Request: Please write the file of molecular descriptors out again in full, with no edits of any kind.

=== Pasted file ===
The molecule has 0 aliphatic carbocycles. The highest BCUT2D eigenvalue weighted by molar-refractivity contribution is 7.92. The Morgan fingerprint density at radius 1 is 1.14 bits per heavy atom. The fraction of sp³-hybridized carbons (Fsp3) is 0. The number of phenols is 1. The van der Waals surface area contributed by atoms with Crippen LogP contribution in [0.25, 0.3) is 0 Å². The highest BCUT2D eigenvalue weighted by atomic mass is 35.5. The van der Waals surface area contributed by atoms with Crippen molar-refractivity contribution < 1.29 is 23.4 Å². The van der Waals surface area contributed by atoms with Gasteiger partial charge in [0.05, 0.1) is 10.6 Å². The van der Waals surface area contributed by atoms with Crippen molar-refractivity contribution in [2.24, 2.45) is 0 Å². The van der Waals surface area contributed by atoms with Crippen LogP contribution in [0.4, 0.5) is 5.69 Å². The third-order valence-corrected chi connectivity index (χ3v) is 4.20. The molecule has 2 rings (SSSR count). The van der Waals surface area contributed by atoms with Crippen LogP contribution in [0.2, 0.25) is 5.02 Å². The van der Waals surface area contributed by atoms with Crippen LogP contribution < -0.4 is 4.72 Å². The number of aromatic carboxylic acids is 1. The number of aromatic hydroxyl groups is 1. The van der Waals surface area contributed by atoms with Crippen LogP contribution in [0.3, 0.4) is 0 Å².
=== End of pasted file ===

The molecule has 0 aliphatic carbocycles. The highest BCUT2D eigenvalue weighted by molar-refractivity contribution is 7.92. The Morgan fingerprint density at radius 1 is 1.14 bits per heavy atom. The fraction of sp³-hybridized carbons (Fsp3) is 0. The number of phenols is 1. The van der Waals surface area contributed by atoms with Crippen LogP contribution in [0.25, 0.3) is 0 Å². The highest BCUT2D eigenvalue weighted by atomic mass is 35.5. The van der Waals surface area contributed by atoms with Crippen molar-refractivity contribution < 1.29 is 23.4 Å². The van der Waals surface area contributed by atoms with Gasteiger partial charge in [0.05, 0.1) is 10.6 Å². The van der Waals surface area contributed by atoms with Crippen molar-refractivity contribution in [2.24, 2.45) is 0 Å². The van der Waals surface area contributed by atoms with Crippen LogP contribution in [0.4, 0.5) is 5.69 Å². The third-order valence-corrected chi connectivity index (χ3v) is 4.20. The molecule has 2 rings (SSSR count). The van der Waals surface area contributed by atoms with Crippen LogP contribution in [0.2, 0.25) is 5.02 Å². The van der Waals surface area contributed by atoms with Crippen LogP contribution < -0.4 is 4.72 Å². The number of aromatic carboxylic acids is 1. The number of aromatic hydroxyl groups is 1. The van der Waals surface area contributed by atoms with Crippen LogP contribution in [0.3, 0.4) is 0 Å².